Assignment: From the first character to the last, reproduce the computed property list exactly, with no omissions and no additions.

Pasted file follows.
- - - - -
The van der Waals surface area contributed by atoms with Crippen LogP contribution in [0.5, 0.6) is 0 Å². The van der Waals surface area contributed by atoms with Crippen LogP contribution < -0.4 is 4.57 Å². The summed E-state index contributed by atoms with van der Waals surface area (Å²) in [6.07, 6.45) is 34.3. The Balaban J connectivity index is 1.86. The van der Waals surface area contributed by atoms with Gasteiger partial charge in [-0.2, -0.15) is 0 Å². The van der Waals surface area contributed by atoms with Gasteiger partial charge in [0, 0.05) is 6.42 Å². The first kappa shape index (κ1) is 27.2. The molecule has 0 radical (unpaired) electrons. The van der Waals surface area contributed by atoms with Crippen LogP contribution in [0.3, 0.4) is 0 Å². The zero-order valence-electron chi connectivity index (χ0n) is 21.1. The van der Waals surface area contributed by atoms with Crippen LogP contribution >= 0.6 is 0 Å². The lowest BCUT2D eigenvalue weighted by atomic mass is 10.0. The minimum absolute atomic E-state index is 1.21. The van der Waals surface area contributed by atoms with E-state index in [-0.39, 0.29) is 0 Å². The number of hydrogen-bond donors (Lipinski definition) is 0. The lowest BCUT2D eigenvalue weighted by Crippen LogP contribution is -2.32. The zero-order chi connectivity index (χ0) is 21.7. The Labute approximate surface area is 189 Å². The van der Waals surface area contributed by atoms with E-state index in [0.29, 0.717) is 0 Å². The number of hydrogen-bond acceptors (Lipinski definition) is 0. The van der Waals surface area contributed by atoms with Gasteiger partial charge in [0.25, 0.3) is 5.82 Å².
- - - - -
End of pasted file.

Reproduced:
The van der Waals surface area contributed by atoms with Crippen LogP contribution in [0.5, 0.6) is 0 Å². The van der Waals surface area contributed by atoms with Crippen LogP contribution < -0.4 is 4.57 Å². The summed E-state index contributed by atoms with van der Waals surface area (Å²) in [6.07, 6.45) is 34.3. The Balaban J connectivity index is 1.86. The van der Waals surface area contributed by atoms with Gasteiger partial charge in [-0.2, -0.15) is 0 Å². The van der Waals surface area contributed by atoms with Gasteiger partial charge in [0, 0.05) is 6.42 Å². The first kappa shape index (κ1) is 27.2. The molecule has 0 radical (unpaired) electrons. The van der Waals surface area contributed by atoms with Crippen LogP contribution in [0.3, 0.4) is 0 Å². The zero-order valence-electron chi connectivity index (χ0n) is 21.1. The van der Waals surface area contributed by atoms with Crippen LogP contribution >= 0.6 is 0 Å². The lowest BCUT2D eigenvalue weighted by atomic mass is 10.0. The minimum absolute atomic E-state index is 1.21. The van der Waals surface area contributed by atoms with E-state index in [-0.39, 0.29) is 0 Å². The number of hydrogen-bond donors (Lipinski definition) is 0. The lowest BCUT2D eigenvalue weighted by Crippen LogP contribution is -2.32. The zero-order chi connectivity index (χ0) is 21.7. The Labute approximate surface area is 189 Å². The van der Waals surface area contributed by atoms with E-state index in [0.29, 0.717) is 0 Å². The number of hydrogen-bond acceptors (Lipinski definition) is 0. The van der Waals surface area contributed by atoms with Gasteiger partial charge in [0.25, 0.3) is 5.82 Å².